2. The addition of Javier Vazquez to the starting rotation means Phil Hughes will probably remain in the 8th inning role in 2010.  Is this where he should be or should the Yankees eventually give him another shot at starting?

Greg Fertel : The Yankees definitely should not give up on Hughes as a starter. Joba should probably start the year in the rotation because he doesn’t have the innings limit that Hughes does, but I do wonder what another year as a setup guy will do for his development. I don’t think the Yankees see either player as a reliever, long-term, so I think Hughes will get a chance to start. I just hope they use him in a way where he’ll be available to step into the rotation when one of the top five starters inevitably goes down with an injury. That would best serve the team and Hughes himself.

Robert Maccariello : Phil Hughes has succeeded in the eighth inning role.  His excellent control enables him to throw strikes out of the bullpen, and an excellent breaking pitch makes him a guy who can strike batters out—both fantastic assets late in the game with runners on base.  However, he has also succeeded in the starting pitching role when healthy.  I think he should get a shot to start should one of the current starters go down with an injury, or he could even fill the No. 5 spot from April onwards.  He has shown that he can do well in either role.  Additionally, his poise and attitude even as a young player is beyond his years.  What surprises me is why Joba Chamberlain has not been moved to the bullpen either in Hughes' place or in a seventh or eighth inning role.  Joba has not shown the ability to pitch well as a starter to the level he has been able to in the bullpen.  Why is Hughes being limited despite showing talent as a starter while Joba is being pushed despite showing far less progress and major control issues?  This continues to bother me most about the Yankees in 2010.  The discrepancies are glaring and confusing.

Lenny Neslin : I hope the Yankees choose Hughes to be the fifth starter and send Chamberlain back to the bullpen. Last year, I wanted to see what Chamberlain could do as a starter, but his dreadful control and his fastball's loss in velocity make me believe he is best suited for the bullpen. Hughes, on the other hand, has a great repertoire of pitches and has the mental toughness to be a starter. If the Yankees choose to have Hughes start the year as the setup guy, I'd expect him to be the first guy to replace an injured starter and be stretched out over a few starts like Chamberlain was last year. In the long run, I see Hughes as a solid starter in a competitive rotation and Chamberlain as an elite closer or back of the rotation starter.

Jordan Schwartz : I would've rather given Hughes, who is coming off an outstanding year as a reliever, another shot at starting, but it appears the Yankees have no intention of doing that after the acquisition of Vazquez.  While Chamberlain clearly has better career stats as a starter (12-7, 4.18 ERA vs. 8-9, 5.22 ERA), Hughes should also get another chance to start and hopefully will once Andy Pettitte retires, which could come as soon as after this season.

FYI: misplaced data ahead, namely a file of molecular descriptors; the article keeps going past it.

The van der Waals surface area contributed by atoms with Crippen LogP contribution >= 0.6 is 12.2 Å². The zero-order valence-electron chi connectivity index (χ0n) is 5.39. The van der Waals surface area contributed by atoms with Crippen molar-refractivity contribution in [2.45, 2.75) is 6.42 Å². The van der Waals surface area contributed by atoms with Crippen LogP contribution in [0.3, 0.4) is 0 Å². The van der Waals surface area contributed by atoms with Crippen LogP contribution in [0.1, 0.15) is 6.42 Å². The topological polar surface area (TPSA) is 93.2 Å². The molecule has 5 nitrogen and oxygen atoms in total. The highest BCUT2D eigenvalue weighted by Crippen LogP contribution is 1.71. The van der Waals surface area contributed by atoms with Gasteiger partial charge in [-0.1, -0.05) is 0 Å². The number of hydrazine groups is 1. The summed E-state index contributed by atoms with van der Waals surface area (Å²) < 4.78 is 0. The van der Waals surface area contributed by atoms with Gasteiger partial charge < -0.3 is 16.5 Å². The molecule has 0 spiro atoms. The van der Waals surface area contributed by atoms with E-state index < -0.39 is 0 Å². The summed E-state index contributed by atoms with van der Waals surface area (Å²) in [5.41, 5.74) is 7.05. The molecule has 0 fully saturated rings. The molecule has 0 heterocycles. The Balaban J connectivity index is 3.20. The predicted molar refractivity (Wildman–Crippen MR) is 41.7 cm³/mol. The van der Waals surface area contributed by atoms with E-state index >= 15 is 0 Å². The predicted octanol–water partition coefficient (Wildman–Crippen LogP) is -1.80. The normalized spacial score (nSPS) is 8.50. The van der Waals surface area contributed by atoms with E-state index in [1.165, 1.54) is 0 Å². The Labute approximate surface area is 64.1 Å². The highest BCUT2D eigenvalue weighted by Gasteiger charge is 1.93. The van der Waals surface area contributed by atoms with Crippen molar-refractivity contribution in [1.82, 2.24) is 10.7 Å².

3. How do you feel about New York trading away three of its best prospects this offseason in Austin Jackson, Mike Dunn, and Arodys Vizcaino?

Greg Fertel : It hurts a bit, as I follow prospects very closely. However, there are big question marks with these three. Jackson has shown no power and strikes out way too much. I have seen people say that Jackson’s best case scenario is Granderson, but I see very few similarities between the two as players. Dunn has a live arm and is somewhat new to pitching, but the guy walked more than five batters per nine innings in the Minors in 2009. That won’t get it done in the Majors. I really liked Arodys, and he was the prize of the Vazquez trade for the Braves, but he is just so far away and has a lot to overcome to make it to the Majors. There's also Ian Kennedy, who is as big a loss as any of these guys. He was very impressive in the AFL and should be a solid contributor for years to come as long as he stays healthy.

Robert Maccariello : Losing Mike Dunn and Arodys Vizcaino for established pro pitchers is not really the point of emphasis that naysayers for these deals have used.  It's all been about Austin Jackson, and I, for one, have never been high on him.  In five minor league seasons, he only hit 30 home runs, including only four in 2009.  Last season, he had 123 strikeouts and only 40 walks.  He did hit .300, but 67 RBIs is low for somebody who's considered the centerfielder of the future.  I have no problem giving up the relative unknown 23-year-old who still has shown some holes in his game despite playing against Double-A and Triple-A talent, especially when the Yankees gain a proven, professional All-Star in Granderson.  The chances of Jackson becoming the greatest outfielder in the majors—or even reaching Granderson's level—are not as good as Granderson continuing to play at a very high level.  The deal is even more palatable because Granderson is young and in his own prime.  It wasn't like the Yankees got rid of Jackson to get a player on the decline for only a year or two.

Lenny Neslin : It hurt to see A-Jax leave the club. If you believe his max potential was any less than Granderson's skill level today, then it was a good trade. And I believe that. But more importantly, Cashman filled all the Yankees' needs this offseason without trading Chamberlain, Hughes, or Jesus Montero—the Yankees best prospect. Vizcaino was still a lottery prospect in that he was just 19-years-old. Dunn was definitely on the verge of joining the bullpen full-time in 2010, but at least the Yankees received a replacement lefty reliever in return, Boone Logan.